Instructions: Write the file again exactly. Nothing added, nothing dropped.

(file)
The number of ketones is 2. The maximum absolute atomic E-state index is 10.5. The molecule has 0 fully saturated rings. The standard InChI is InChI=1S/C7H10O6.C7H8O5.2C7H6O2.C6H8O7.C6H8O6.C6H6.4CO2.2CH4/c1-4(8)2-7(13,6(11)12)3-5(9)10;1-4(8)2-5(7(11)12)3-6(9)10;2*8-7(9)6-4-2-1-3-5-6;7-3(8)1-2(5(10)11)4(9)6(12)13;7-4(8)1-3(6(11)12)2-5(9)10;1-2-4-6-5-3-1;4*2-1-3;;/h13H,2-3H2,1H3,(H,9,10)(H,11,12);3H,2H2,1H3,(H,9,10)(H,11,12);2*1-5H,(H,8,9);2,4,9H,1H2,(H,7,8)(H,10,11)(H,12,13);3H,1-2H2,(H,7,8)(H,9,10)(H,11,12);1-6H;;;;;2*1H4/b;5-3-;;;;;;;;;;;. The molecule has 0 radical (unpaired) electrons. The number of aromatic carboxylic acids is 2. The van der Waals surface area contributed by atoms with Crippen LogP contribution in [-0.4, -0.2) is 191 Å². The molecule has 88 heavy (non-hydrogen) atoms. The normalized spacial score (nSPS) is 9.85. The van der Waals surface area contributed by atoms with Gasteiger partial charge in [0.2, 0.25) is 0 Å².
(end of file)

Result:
The number of ketones is 2. The maximum absolute atomic E-state index is 10.5. The molecule has 0 fully saturated rings. The standard InChI is InChI=1S/C7H10O6.C7H8O5.2C7H6O2.C6H8O7.C6H8O6.C6H6.4CO2.2CH4/c1-4(8)2-7(13,6(11)12)3-5(9)10;1-4(8)2-5(7(11)12)3-6(9)10;2*8-7(9)6-4-2-1-3-5-6;7-3(8)1-2(5(10)11)4(9)6(12)13;7-4(8)1-3(6(11)12)2-5(9)10;1-2-4-6-5-3-1;4*2-1-3;;/h13H,2-3H2,1H3,(H,9,10)(H,11,12);3H,2H2,1H3,(H,9,10)(H,11,12);2*1-5H,(H,8,9);2,4,9H,1H2,(H,7,8)(H,10,11)(H,12,13);3H,1-2H2,(H,7,8)(H,9,10)(H,11,12);1-6H;;;;;2*1H4/b;5-3-;;;;;;;;;;;. The molecule has 0 radical (unpaired) electrons. The number of aromatic carboxylic acids is 2. The van der Waals surface area contributed by atoms with Crippen LogP contribution in [-0.4, -0.2) is 191 Å². The molecule has 88 heavy (non-hydrogen) atoms. The normalized spacial score (nSPS) is 9.85. The van der Waals surface area contributed by atoms with Gasteiger partial charge in [0.2, 0.25) is 0 Å².